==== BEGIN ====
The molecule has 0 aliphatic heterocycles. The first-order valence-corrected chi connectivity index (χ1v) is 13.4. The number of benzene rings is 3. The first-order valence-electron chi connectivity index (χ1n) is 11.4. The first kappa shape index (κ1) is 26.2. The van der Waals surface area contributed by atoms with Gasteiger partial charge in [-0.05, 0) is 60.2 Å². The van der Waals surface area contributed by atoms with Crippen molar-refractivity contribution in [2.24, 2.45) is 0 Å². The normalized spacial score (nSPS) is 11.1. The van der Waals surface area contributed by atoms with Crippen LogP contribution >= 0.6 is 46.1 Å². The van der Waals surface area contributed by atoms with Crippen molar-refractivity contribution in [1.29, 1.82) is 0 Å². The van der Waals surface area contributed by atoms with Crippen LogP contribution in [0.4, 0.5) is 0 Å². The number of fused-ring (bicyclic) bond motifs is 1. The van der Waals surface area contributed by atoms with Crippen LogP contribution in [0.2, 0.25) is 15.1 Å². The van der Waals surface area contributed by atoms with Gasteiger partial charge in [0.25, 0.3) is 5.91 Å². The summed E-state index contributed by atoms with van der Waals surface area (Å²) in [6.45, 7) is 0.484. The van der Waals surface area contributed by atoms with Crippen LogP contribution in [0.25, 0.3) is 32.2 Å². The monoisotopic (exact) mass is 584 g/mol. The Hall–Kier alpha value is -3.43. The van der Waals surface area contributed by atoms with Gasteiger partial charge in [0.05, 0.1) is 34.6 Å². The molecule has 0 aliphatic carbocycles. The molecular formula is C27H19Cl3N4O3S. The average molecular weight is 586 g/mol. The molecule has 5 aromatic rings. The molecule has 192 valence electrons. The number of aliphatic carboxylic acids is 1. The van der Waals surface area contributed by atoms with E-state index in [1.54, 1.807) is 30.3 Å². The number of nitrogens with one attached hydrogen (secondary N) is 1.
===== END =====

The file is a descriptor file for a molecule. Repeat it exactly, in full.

The molecule has 0 aliphatic heterocycles. The first-order valence-corrected chi connectivity index (χ1v) is 13.4. The number of benzene rings is 3. The first-order valence-electron chi connectivity index (χ1n) is 11.4. The first kappa shape index (κ1) is 26.2. The van der Waals surface area contributed by atoms with Gasteiger partial charge in [-0.05, 0) is 60.2 Å². The van der Waals surface area contributed by atoms with Crippen molar-refractivity contribution in [2.24, 2.45) is 0 Å². The normalized spacial score (nSPS) is 11.1. The van der Waals surface area contributed by atoms with Crippen LogP contribution >= 0.6 is 46.1 Å². The van der Waals surface area contributed by atoms with Crippen molar-refractivity contribution in [1.29, 1.82) is 0 Å². The van der Waals surface area contributed by atoms with Crippen LogP contribution in [0.4, 0.5) is 0 Å². The number of fused-ring (bicyclic) bond motifs is 1. The van der Waals surface area contributed by atoms with Crippen LogP contribution in [0.2, 0.25) is 15.1 Å². The van der Waals surface area contributed by atoms with Gasteiger partial charge in [0.25, 0.3) is 5.91 Å². The summed E-state index contributed by atoms with van der Waals surface area (Å²) in [6.45, 7) is 0.484. The van der Waals surface area contributed by atoms with Crippen LogP contribution in [0.25, 0.3) is 32.2 Å². The monoisotopic (exact) mass is 584 g/mol. The Hall–Kier alpha value is -3.43. The van der Waals surface area contributed by atoms with Gasteiger partial charge in [0.05, 0.1) is 34.6 Å². The molecule has 0 aliphatic carbocycles. The molecular formula is C27H19Cl3N4O3S. The average molecular weight is 586 g/mol. The molecule has 5 aromatic rings. The molecule has 192 valence electrons. The number of aliphatic carboxylic acids is 1. The van der Waals surface area contributed by atoms with E-state index in [1.54, 1.807) is 30.3 Å². The number of nitrogens with one attached hydrogen (secondary N) is 1.